Beijing Splits Hong Kong’s Pro-Democracy Forces

From Asia Sentinel:

Clever divide-and-rule tactics by Beijing have split the pro-democracy camp in Hong Kong and assured passage of what passes for political reform in the territory. The now-certain passage of the electoral changes, which only marginally enlarge the franchise, represents a victory for chief executive Donald Tsang, who has devoted massive government resources to trying to drum up popular backing for the proposals.

It is doubtful that Tsang had much success with the populace — and even less when he appeared in a debate on the subject with Audrey Eu, who leads the Civic Party which continues to reject the proposal. Even Tsang himself acknowledges he was trounced.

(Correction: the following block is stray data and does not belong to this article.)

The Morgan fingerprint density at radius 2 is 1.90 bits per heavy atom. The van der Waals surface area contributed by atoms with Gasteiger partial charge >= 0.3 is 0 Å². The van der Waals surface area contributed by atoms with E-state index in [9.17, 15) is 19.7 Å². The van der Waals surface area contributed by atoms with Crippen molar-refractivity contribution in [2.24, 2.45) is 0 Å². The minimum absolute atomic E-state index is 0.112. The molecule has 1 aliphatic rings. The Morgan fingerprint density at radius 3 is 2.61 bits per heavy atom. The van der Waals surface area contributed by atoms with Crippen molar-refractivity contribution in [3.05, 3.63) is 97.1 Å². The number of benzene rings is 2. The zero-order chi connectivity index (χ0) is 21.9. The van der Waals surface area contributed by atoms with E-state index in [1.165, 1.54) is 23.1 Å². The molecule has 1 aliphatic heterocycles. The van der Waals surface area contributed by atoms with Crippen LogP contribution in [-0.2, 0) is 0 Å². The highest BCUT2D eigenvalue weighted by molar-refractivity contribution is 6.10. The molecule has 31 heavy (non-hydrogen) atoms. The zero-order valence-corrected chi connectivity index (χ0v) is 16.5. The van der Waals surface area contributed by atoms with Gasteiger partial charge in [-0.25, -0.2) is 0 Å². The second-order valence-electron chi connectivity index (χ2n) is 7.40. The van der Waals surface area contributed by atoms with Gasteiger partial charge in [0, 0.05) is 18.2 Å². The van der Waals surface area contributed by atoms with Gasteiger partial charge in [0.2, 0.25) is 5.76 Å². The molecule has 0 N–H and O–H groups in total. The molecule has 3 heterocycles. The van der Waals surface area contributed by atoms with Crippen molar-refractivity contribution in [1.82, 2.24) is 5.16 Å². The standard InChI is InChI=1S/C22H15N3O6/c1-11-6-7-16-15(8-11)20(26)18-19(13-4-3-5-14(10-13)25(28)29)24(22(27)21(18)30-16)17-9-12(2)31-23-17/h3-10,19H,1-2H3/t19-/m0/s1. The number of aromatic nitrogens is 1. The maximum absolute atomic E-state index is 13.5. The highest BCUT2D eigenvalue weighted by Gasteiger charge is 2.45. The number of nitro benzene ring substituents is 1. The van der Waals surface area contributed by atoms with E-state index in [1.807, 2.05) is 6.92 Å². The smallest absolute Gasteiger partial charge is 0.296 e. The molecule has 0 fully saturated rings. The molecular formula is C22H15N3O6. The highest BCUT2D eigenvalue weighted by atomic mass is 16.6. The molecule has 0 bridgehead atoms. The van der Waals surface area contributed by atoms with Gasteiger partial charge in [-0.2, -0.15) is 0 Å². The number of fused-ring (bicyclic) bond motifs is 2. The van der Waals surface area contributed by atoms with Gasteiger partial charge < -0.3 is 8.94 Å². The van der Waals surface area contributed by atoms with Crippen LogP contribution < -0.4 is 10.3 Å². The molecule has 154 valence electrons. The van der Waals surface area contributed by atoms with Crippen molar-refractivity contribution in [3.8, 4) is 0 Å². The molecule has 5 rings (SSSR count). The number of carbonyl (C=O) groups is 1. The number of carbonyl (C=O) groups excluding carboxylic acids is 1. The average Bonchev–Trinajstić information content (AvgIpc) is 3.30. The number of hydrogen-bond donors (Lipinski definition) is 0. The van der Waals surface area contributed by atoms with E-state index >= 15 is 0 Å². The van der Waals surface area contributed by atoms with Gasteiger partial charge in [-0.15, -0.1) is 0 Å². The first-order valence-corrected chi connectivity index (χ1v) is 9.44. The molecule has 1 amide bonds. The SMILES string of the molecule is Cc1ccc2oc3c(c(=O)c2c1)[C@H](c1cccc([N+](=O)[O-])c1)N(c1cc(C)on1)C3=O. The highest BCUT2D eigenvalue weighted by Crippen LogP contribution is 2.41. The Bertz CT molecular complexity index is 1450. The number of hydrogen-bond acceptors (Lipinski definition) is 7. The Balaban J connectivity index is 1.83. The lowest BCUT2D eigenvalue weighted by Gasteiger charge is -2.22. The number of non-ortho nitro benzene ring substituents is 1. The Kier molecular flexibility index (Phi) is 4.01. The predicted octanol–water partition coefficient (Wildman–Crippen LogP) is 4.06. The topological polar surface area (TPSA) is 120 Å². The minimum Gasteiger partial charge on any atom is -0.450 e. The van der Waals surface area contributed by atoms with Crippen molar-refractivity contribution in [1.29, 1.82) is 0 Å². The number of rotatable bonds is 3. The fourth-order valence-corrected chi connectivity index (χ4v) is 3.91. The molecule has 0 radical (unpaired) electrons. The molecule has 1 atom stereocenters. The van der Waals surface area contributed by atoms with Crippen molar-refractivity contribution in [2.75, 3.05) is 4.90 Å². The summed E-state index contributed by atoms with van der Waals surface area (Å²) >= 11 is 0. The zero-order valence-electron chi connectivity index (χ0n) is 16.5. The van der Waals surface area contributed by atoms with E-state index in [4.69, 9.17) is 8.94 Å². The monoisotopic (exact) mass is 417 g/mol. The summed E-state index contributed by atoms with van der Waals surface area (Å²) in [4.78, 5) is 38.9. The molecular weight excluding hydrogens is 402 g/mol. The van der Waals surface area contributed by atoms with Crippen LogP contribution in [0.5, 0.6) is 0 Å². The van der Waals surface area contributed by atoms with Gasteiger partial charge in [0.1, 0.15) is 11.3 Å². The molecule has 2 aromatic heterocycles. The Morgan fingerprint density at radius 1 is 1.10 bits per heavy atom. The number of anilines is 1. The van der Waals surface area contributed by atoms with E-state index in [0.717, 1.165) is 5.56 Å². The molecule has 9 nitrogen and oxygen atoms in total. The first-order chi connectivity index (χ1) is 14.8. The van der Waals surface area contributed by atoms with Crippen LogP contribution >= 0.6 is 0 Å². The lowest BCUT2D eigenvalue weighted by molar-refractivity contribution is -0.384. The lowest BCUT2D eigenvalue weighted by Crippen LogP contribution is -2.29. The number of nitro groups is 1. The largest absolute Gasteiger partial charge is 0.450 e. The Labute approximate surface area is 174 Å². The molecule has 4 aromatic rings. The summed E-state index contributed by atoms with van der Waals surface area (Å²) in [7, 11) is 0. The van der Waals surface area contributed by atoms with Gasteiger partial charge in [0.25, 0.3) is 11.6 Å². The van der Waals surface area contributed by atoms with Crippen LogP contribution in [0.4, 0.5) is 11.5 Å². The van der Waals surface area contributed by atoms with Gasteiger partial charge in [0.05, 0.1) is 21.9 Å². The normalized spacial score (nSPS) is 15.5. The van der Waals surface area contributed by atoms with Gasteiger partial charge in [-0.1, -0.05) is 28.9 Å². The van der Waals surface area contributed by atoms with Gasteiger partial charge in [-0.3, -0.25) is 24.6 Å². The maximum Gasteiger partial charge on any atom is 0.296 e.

But the barrage of propaganda was effective with the current leadership of the Democratic Party, the largest and oldest of the pro-democracy groups, who felt that a little progress was better than nothing. The new reform package is only a little more democratic than ones rejected by the legislature in 2005. Although pro-government members, mostly drawn from business groups, are in the majority in the legislature, any constitutional changes require a two thirds majority. In 2005 the pro-democracy groups were united in rejecting the reform as totally inadequate.

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